Tuesday, June 13, 2006
It's a big day for the White House. The Wall Street Journal just hit me with another news alert, this time announcing that George W. Bush travelled to Iraq today "amid extraordinary secrecy" to meet with Prime Minister Nouri al Maliki.
Amid extraordinary secrecy, President Bush traveled to Iraq for an unannounced five-hour trip designed to boost the government of new Iraqi Prime Minister Nouri al Maliki as it begins a last-ditch push to stabilize the country enough to allow for the beginnings of a U.S. military withdrawal from Iraq.
The visit was Mr. Bush's first visit to Iraq since November 2003, and it came at a rare moment of administration optimism about Iraq. White House officials have been heralding the killing of insurgent leader Abu Musab al Zarqawi and the completion of Mr. Maliki's government after months of political haggling as signs that the country may be turning a corner. The administration is hoping that signs of political and security progress in Iraq can stem the continued slide in U.S. public support for the Iraq war, which a majority of the American public now sees as a mistake.
This was a good decision in that it reinforces the legitimacy of the government of Iraq at a crucial moment. It is also very much in keeping with the President's view that personal relationships matter. It was the first time that he had met Prime Minister Maliki, their previous contact all having been over the telephone. Since Maliki is one of the most important people in the world to American foreign policy right now, the President did what he needed to do to build a relationship with the guy.
The security was extraordinary, and it reveals something about the true American view of the government of Iraq:
After a working dinner with cabinet officials and aides like National Intelligence Director John Negroponte and Joint Chiefs of Staff Chairman Gen. Peter Pace, the president excused himself at approximately 7:45 p.m. by saying that he was "losing altitude" and wanted to go to bed to read a bit before falling asleep, Mr. Bartlett said. The meeting adjourned around 8 p.m. but the president had by that point already quietly left for Andrews Air Force Base. Mr. Bartlett declined to specify how the president snuck away without the other officials noticing his absence, but said that the helicopter Mr. Bush flew to Andrews was not the green and white helicopter normally used as Marine One.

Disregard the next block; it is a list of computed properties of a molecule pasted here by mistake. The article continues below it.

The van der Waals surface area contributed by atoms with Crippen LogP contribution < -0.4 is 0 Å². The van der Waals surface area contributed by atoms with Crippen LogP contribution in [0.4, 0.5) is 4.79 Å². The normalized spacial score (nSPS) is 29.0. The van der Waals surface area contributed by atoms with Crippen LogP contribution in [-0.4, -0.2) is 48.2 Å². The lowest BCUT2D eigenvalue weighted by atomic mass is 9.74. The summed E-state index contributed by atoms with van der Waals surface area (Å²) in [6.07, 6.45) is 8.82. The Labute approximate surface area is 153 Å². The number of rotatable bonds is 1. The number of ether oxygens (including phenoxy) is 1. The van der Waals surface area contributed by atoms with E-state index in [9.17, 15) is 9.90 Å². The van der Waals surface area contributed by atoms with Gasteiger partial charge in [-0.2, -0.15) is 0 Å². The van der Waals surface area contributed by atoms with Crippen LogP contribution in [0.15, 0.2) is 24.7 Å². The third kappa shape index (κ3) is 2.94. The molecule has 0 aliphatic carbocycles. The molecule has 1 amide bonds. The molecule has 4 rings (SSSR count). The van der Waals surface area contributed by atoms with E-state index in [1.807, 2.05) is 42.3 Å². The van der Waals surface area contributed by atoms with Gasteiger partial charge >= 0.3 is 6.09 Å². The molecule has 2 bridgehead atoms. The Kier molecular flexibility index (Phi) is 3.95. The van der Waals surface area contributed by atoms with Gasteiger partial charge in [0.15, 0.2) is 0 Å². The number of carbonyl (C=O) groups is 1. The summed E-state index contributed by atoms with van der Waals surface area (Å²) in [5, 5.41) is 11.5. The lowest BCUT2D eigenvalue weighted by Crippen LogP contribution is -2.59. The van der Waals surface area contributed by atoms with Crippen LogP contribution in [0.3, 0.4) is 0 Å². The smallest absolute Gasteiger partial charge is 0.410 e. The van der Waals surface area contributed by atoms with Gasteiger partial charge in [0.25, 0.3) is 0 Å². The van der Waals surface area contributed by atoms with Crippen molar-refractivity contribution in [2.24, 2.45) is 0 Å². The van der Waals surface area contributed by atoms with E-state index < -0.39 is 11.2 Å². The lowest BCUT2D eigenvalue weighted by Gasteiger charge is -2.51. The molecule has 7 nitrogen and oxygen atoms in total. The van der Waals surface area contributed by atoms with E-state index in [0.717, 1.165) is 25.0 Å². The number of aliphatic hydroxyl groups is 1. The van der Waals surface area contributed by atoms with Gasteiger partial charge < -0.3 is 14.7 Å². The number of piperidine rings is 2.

"Our cabinet is not completely aware," he said. "They all expected him to show up at breakfast with the ambassador of Iraq."
The Iraqi government was similarly kept in the dark, Mr. Bartlett said. Mr. Maliki and senior members of his new cabinet had been asked to gather in the U.S. Embassy in Baghdad Tuesday morning for a secure video teleconference with Mr. Bush and his war cabinet at Camp David. Neither Mr. Maliki nor any members of his government were told in advance that Mr. Bush was instead planning to visit Baghdad in person, Mr. Bartlett said.
The President of the United States is always welcome to drop by my house uninvited, but it is traditional to inform the local head of state when he visits another country. He didn't, notwithstanding the impact that would have on Maliki's tenuous status, because we were worried it would leak to the wrong people. We really don't know who we can and cannot trust over there, do we? That is not surprising, but we need to bear it in mind.
Associated Press coverage here, and WaPo here.
I think you are correct, TH.
I did not see the coverage of The Visit (having to work for a living and all). A friend was telling me at lunch today that he thought the PM looked rather put out - not only did the President drop in unannounced at a rather tenuous time for the PM, but then the President took center stage and put the PM off to the side during the press briefing (of course as Leader Of The Free World he has to, if only to maintain appearances - and I am actually being serious when I say that).
It might have been better to just stay home and resist the temptation to try to keep up with the Blairs.
Of course, having catapulted poor Maliki from an MP in a conflicted third world country to a Head of State who warrants a surprise personal visit from the US President just to say "hi, we'd like to help you" might have shaken him up a little. It's been an interesting week for the guy.